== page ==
I’m starting to think that microbes might secretly rule the world. This week, I attended the American Phytopathological Society annual meeting. This is the professional organization for plant pathologists. Plant pathologists are scientists who study plant diseases. Yes, I am one of those geeky people.
The hot topic at the meeting was the plant “phytobiome”. This is the microbial community that lives on or around plants. Believe it or not, plants need these microbes to grow and be healthy in the same way that humans need their gut microbiome to be healthy. It is very important to cultivate the health of the microbes in the soil, because these microbes play many key roles. Some soil microbes are directly antagonistic to plant pathogens, nematodes, or insects. Soil microbes can protect plant root surfaces from colonization by pathogenic microbes (bad guys), by simply out competing them for space. Soil microbes break down organic matter into usable nutrients and can improve the uptake of these nutrients to plants. Soil microbes even produce compounds that improve root growth and elicit an immune type of response to protect from diseases. Wow! All of this highlights the importance of maintaining good populations of these microbes, by adding compost and organic matter, as well as encouraging microbial populations with cover crops. You can be confident we’re doing our best to do that here at Bell’s Best.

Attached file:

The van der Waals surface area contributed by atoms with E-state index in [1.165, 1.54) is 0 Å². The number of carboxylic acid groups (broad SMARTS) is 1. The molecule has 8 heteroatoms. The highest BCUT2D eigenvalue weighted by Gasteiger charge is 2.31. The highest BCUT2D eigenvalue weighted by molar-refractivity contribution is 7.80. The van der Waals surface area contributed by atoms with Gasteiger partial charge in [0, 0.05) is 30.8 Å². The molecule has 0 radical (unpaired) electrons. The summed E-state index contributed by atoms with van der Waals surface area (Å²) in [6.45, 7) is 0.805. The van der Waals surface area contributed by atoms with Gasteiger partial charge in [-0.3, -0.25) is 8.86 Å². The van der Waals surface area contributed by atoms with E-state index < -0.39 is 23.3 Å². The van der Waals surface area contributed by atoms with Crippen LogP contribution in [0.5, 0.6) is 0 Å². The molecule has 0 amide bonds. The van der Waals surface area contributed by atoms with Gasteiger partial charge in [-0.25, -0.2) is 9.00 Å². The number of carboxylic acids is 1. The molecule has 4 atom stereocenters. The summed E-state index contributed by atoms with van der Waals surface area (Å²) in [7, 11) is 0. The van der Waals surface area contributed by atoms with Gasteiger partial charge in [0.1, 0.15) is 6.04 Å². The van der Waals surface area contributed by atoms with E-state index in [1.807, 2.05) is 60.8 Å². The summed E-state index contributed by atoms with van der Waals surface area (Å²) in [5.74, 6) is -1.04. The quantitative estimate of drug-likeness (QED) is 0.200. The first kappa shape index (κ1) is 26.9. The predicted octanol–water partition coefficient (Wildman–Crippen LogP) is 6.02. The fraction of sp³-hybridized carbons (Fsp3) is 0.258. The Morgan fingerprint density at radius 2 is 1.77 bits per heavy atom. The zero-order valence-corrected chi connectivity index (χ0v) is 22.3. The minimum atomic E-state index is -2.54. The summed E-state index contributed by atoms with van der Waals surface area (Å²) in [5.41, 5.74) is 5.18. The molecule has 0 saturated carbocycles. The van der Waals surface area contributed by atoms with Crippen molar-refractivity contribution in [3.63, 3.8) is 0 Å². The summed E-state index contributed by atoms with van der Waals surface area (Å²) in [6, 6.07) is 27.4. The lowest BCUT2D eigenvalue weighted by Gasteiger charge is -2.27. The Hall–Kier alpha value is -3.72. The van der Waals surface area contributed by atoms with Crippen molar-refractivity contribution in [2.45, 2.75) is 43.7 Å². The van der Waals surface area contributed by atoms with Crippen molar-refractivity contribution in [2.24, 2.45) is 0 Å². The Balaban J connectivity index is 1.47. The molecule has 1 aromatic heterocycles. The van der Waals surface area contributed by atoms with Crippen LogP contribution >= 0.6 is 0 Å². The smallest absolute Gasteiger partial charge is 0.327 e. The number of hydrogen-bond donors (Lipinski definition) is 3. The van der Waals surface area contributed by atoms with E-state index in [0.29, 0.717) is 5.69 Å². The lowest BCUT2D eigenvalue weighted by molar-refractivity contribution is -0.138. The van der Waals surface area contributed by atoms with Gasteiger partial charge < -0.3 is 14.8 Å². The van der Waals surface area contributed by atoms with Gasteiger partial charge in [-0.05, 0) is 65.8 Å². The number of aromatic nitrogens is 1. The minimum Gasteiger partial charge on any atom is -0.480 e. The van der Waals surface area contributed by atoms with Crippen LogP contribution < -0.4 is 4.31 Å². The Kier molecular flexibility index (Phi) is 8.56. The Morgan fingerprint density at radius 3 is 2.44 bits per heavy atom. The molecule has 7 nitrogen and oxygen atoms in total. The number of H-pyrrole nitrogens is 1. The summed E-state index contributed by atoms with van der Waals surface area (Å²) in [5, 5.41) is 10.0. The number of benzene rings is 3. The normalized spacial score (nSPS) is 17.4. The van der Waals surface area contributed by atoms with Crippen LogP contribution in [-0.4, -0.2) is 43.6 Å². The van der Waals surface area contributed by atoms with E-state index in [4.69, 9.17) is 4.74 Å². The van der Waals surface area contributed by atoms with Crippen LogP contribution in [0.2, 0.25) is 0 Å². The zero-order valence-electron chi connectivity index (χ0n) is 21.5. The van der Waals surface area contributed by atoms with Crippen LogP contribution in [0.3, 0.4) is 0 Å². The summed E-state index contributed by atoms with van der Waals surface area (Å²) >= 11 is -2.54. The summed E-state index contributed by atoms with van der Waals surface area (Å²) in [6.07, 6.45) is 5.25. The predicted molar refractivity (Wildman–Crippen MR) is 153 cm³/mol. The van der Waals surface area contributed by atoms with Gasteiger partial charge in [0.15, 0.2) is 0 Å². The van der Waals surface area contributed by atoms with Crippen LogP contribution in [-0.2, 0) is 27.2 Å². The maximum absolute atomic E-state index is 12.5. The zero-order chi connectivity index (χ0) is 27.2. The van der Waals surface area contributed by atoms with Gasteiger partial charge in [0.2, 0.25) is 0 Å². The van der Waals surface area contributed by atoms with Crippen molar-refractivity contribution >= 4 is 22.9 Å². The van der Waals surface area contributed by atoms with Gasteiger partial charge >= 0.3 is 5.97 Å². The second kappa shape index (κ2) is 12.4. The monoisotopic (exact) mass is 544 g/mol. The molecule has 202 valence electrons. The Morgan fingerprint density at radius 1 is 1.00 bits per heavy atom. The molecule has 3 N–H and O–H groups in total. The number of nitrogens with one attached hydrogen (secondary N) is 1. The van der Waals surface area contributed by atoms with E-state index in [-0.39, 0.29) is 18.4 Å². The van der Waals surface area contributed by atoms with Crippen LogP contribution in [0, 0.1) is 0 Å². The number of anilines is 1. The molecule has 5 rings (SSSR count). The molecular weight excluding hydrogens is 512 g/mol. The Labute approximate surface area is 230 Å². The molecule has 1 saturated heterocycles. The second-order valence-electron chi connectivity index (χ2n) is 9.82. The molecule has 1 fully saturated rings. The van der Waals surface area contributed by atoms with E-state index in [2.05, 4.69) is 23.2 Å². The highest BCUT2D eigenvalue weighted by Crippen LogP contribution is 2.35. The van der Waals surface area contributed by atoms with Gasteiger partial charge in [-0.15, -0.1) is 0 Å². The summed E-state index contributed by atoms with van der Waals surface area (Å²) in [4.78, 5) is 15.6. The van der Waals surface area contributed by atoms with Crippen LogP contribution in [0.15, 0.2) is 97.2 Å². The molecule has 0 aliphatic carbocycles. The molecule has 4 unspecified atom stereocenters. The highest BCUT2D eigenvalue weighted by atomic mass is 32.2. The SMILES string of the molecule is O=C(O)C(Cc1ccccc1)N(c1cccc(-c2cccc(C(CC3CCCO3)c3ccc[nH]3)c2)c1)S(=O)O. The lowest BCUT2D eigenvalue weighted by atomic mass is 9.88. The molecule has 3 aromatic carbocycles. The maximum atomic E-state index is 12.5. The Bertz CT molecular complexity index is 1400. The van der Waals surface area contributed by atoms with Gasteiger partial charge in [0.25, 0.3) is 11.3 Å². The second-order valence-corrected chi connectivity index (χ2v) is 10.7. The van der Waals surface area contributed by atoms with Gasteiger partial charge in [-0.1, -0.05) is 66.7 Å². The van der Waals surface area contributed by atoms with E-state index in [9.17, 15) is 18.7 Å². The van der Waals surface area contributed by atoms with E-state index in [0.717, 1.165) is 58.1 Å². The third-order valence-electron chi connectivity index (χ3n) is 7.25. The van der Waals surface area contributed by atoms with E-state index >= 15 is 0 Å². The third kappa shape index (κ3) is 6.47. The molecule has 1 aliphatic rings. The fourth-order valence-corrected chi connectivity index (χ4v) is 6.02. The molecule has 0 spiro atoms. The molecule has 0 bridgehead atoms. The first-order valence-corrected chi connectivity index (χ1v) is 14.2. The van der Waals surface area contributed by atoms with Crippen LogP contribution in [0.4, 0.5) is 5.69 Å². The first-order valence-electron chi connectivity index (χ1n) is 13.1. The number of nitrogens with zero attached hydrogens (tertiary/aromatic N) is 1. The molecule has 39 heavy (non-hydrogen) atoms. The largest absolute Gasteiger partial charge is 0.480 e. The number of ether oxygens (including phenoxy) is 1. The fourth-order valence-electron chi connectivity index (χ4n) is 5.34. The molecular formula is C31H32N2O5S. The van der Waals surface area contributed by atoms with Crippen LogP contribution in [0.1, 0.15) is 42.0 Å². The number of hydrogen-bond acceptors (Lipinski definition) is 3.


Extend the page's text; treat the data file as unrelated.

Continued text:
I have heard it hypothesized that these same soil microbes that help plants grow and be healthy, play a role in human health as well. Here are some quotes taken from Dr. Mercola’s post on soil health, that you should read if you geek out on this kind of stuff the way I do. “Soil health connects to everything up the food chain, from plant and insect health, all the way up to animal and human health. Health, therefore, truly begins in the soils in which our food is grown. Scientists have discovered that gene swapping takes place between your gut microbiome and the soil biome, as well as with microorganisms from other places in your daily surroundings.” Wow. What a great web of life. The microbes in the soil your food is grown in actually can swap genes with the microbes in your gut and ultimately become a key part of your own health!
Keep eating healthy–clean, fresh, local. I can’t stress it enough. The effects of what you eat go all the way from obvious diseases and health problems, such as obesity and diabetes, to the microbes in your gut that influence a host of things we are just beginning to understand, such as mental health and immune function. Microbes rule.
Eat your veggies! (and make sure they were grown in good dirt!)
Jay and Robin